Online press conference
by NATO Secretary General Jens Stoltenberg following the first day of the meetings of NATO Defence Ministers
We have just concluded the first day of the meeting of NATO Defence Ministers.
We had a positive and stimulating discussion.
This is our first ministerial meeting with the new Biden administration.
And an important milestone in our preparations for our summit later this year.
We have a unique opportunity to open a new chapter in relations between Europe and North America.
We face global challenges that no country and no continent can tackle alone.
That is why I launched NATO 2030 initiative.
To make our transatlantic Alliance fit for the future.
I have put forward a number of ambitious proposals to prepare for our summit.
They cover key areas.
Strengthening our commitment to deterrence and defence, by providing incentives to Allies to contribute more capabilities, and ensure fairer burden sharing.
We also need to raise our level of ambition when it comes to resilience, which is our first line of defence.
And we must do more to promote transatlantic cooperation on defence innovation.
So that NATO keeps its technological edge.
My proposals also include improving our ability to train and build capacity in NATO partner countries.
Because this is a more sustainable way to contribute to stability in our neighbourhood, and to fight terrorism.
Political coordination among Allies is another important area for NATO2030.
To use NATO more as a platform for consultation and coordination, on more issues and in more formats.
At the same time, we need to enhance our political and practical cooperation with like-minded democracies around the world.
So we can protect the rules-based order, which is undermined by countries that do not share our values, like Russia and China.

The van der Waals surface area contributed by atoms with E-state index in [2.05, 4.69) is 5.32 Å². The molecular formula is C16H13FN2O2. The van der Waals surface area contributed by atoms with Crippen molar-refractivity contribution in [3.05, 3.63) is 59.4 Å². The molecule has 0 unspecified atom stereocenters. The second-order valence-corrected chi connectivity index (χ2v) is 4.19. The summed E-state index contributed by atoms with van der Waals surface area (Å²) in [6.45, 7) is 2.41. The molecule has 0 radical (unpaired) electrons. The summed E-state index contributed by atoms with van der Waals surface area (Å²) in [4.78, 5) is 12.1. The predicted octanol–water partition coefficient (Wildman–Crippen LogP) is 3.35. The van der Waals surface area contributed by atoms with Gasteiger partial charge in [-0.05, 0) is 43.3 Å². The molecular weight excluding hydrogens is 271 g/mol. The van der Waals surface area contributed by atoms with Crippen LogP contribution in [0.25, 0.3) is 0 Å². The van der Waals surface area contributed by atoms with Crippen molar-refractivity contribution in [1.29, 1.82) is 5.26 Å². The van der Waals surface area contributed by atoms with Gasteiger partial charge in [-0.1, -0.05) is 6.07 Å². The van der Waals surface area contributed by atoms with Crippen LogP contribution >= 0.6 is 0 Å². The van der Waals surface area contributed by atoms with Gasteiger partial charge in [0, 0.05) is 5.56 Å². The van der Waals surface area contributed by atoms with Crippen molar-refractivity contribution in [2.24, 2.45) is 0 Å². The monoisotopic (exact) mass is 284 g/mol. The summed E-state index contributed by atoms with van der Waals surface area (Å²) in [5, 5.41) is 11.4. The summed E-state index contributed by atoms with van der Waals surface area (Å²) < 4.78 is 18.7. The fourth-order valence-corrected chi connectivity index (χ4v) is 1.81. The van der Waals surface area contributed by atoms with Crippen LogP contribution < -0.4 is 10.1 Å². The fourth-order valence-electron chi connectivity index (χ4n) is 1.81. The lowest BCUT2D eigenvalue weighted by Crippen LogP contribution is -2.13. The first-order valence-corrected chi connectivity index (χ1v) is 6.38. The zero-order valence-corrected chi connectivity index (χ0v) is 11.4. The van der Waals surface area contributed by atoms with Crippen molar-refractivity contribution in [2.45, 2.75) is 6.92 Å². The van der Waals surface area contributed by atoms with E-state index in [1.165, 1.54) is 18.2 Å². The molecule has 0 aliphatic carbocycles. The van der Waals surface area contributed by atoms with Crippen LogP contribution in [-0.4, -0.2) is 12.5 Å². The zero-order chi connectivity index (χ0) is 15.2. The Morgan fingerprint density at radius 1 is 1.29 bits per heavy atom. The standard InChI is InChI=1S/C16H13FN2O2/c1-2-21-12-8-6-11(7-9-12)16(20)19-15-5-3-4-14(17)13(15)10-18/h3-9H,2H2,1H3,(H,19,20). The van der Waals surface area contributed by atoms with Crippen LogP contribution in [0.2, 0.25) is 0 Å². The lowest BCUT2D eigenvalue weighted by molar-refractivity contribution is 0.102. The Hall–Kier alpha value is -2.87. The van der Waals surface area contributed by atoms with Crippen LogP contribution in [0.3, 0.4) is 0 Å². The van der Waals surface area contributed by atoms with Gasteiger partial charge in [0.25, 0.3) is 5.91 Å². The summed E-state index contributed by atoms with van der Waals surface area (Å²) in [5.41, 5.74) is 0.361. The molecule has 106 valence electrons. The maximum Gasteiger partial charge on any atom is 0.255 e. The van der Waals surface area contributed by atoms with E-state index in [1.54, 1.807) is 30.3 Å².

NATO must also do more to address the security implications of climate change.
This affects all of us and our Alliance must play its role, by reducing vulnerabilities and emissions from the military sector.
Finally, this is the time to update NATO’s Strategic Concept.
So that we address existing and emerging challenges, recommit to our values, and reinforce the bond between Europe and North America.
Today we had a great start to our discussion.
To build a substantial and forward-looking agenda for the NATO summit.
To secure a more peaceful and prosperous future through a strong transatlantic Alliance.
Adapting to the future requires sustained investment in our defence.
Today, we discussed progress toward fairer burden-sharing.
2021 will be the seventh consecutive year of increased defence spending by European Allies and Canada.
Nine Allies are expected to spend 2 % of GDP on defence.
Compared to only 3 in 2014.
Since 2014, European Allies and Canada have contributed a cumulative extra of 190 billion dollars.
And this year, twenty-four Allies will meet the guideline of investing at least 20% of their defence budgets into major new equipment.
So we are making real progress.
But we must all keep the commitments we have made.
And continue to invest in our defence and increase the readiness of our forces.
This is the only way to keep our nations safe in a more unpredictable world.
We concluded with a session with our partners Finland and Sweden, and the European Union High Representative Borrell.
It was an opportunity to share views on the common challenges we face.
To discuss transatlantic relations at this important juncture.
And the need for Europe and North America to work closely together.
With that, I am ready for your questions.
OANA LUNGESCU [NATO Spokesperson]: Thank you. And we can start with Gul Sonomut from NTV.
GUL SONOMUT [NTV Turkey]: Yes, thank you very much. I have two questions. My first question is with regard NATO2030, as well as the Strategic Concept. When will you . . . when will you put into force the 2030 action plan, particularly based in mind with the Wise Man report and the shortfalls of the Strategic Concept today, what are the topics that are really urgent for the Strategic Concept to be updated, what are the shortfalls for that and, of course, the timeline? And on the other hand, although the discussion will be tomorrow, Iraq, I was wondering whether you had the comment with regard the attack on the Erbil airport where a United States officer has been killed, as well as the Gara operation, where 13 Turkish civilians have been killed. Thank you.